Yesterday, World Wrestling Entertainment announced that its current heavyweight champion Drew McIntyre tested positive for COVID-19.
McIntyre was scheduled to face Randy Orton on last night's episode of WWE Raw. He is currently in quarantine, which means he most likely won't appear in person on WWE programming until his showdown with Bill Goldberg at the Royal Rumble on January 31.
Professional wrestling, like other entertainment industries, has encountered server changes since the pandemic. One significantly noticeable change is the absence of the live crowd. Fans are an integral part of the sport. Their cheers and jeers create the frenzied environment that the performers feed off of.
When the United States was placed under a stay at home order back in March, WWE and its direct competitor All Elite Wrestling had to cancel their live events. However, both companies still had to produce a weekly program for their respective networks, despite not having fans in attendance.
WWE started to run its weekly television shows, Raw and SmackDown, out of its Performance Center in Orlando, FL. At first, the only people in the makeshift arena were the competitors, production crew, and announcers. Safety protocols were stringent because social distancing is impossible in professional wrestling.
Not only did COVID force WWE to adjust its television format, it almost canceled the company's biggest event of the year: Wrestlemania. Wrestlemania was supposed to take place live at Raymond James Stadium in Tampa, FL. Instead, it was pre-recorded at the Performance Center and split into a two-night event hosted by Tampa Bay Buccaneers Rob Gronkowski. WWE produced an entertaining show, but the missing crowd was hard to ignore.
However, current WWE Universal Champion, Roman Reigns, decided to skip Wrestlemania. Reigns has leukemia, which is currently in remission, making him immunocompromised. His wife was also pregnant with twins at the time and didn't want to risk their safety. Reigns returned to WWE at Summerslam in August.
Fortunately, AEW didn't have to make as many adjustments as WWE. They were able to secure Daily's Place in Jacksonville, FL, to tape their weekly show, AEW Dynamite. Dynamite tapings also consisted of only talent and crew. Eventually, the wrestlers became spectators of other performers to compensate for the lack of authentic fan energy.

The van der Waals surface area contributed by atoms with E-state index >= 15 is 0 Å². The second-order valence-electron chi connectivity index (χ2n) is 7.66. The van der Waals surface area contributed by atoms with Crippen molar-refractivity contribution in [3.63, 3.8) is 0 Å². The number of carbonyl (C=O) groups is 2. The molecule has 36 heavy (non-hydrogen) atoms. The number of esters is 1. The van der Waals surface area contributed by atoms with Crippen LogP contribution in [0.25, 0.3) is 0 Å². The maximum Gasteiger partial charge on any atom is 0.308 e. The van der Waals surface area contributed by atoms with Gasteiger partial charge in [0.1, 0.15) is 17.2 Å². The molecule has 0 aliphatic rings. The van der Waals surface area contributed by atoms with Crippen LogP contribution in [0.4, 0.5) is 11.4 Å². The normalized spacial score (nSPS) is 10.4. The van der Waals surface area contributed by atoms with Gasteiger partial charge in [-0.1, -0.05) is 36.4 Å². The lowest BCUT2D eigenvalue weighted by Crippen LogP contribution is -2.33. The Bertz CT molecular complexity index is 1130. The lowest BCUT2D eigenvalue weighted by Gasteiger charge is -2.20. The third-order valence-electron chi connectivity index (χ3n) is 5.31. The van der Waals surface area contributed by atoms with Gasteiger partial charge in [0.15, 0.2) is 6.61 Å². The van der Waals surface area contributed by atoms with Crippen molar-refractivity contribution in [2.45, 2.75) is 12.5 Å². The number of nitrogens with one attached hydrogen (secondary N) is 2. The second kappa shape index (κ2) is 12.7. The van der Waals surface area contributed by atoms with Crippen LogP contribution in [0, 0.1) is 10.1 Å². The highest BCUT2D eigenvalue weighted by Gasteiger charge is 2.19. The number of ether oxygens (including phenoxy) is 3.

WWE followed suit as they enlisted Performance Center trainees and stars from its NXT brand to replace its raucous crowd. This stopped after COVID cases in the company started to become more frequent. In August, WWE rolled out its virtual crowd experience known as WWE Thunderdome.
WWE Thunderdome allows viewers to watch TV and pay-per-view events from the comfort of their homes. The LED boards displaying fans' real-time reactions and piped-in audience noises offer a somewhat normal WWE viewing experience in the world's current state
AEW has taken a bigger risk. The company has allowed fans to attend Dynamite tapings at Daily's Place with strict COVID guidelines. The amphitheater seats 500 to 750 people, but only 10 percent of its occupancy is open for fans to attend. Having a live crowd, even if it's a small portion, has reinvigorated the performers. The wrestlers wrestle with a heightened sense of urgency with an active audience present.
Each organization used the other as a gauge for reintroducing a live audience at shows.
Despite all precautions, Drew McIntyre isn't the only wrestler who has contracted COVID. Back in June, WWE had upwards of 30 positive cases. WWE legend Dwayne "The Rock" Johnson revealed in September that he and his family were infected. AEW star and Executive Vice President Nick Jackson stated he felt the effects of COVID after recovering from his battle in September.
Despite being an industry that thrives on fan interaction, pro wrestling has managed to steer the course. Wrestlers often talk about how the roar of a live crowd is indescribable and how challenging it has been to work without it. In an interview with CBS Sports, Triple H stated " "Everything we're taught to do is in reaction to where fans are going and being reactive to that. There's nothing there now to guide you and react to. It's really tough."
The upside to this unconventional period is that it allows freedom for performers and promotions to be more experimental. The lack of scrutiny from a vocal audience allows for storylines and characters to develop like the new WWE stable, RETRIBUTION.
Hopefully, by 2022 fans will be able to chant "You Suck!" in a packed arena instead of screaming it at the TV and startling their pets.
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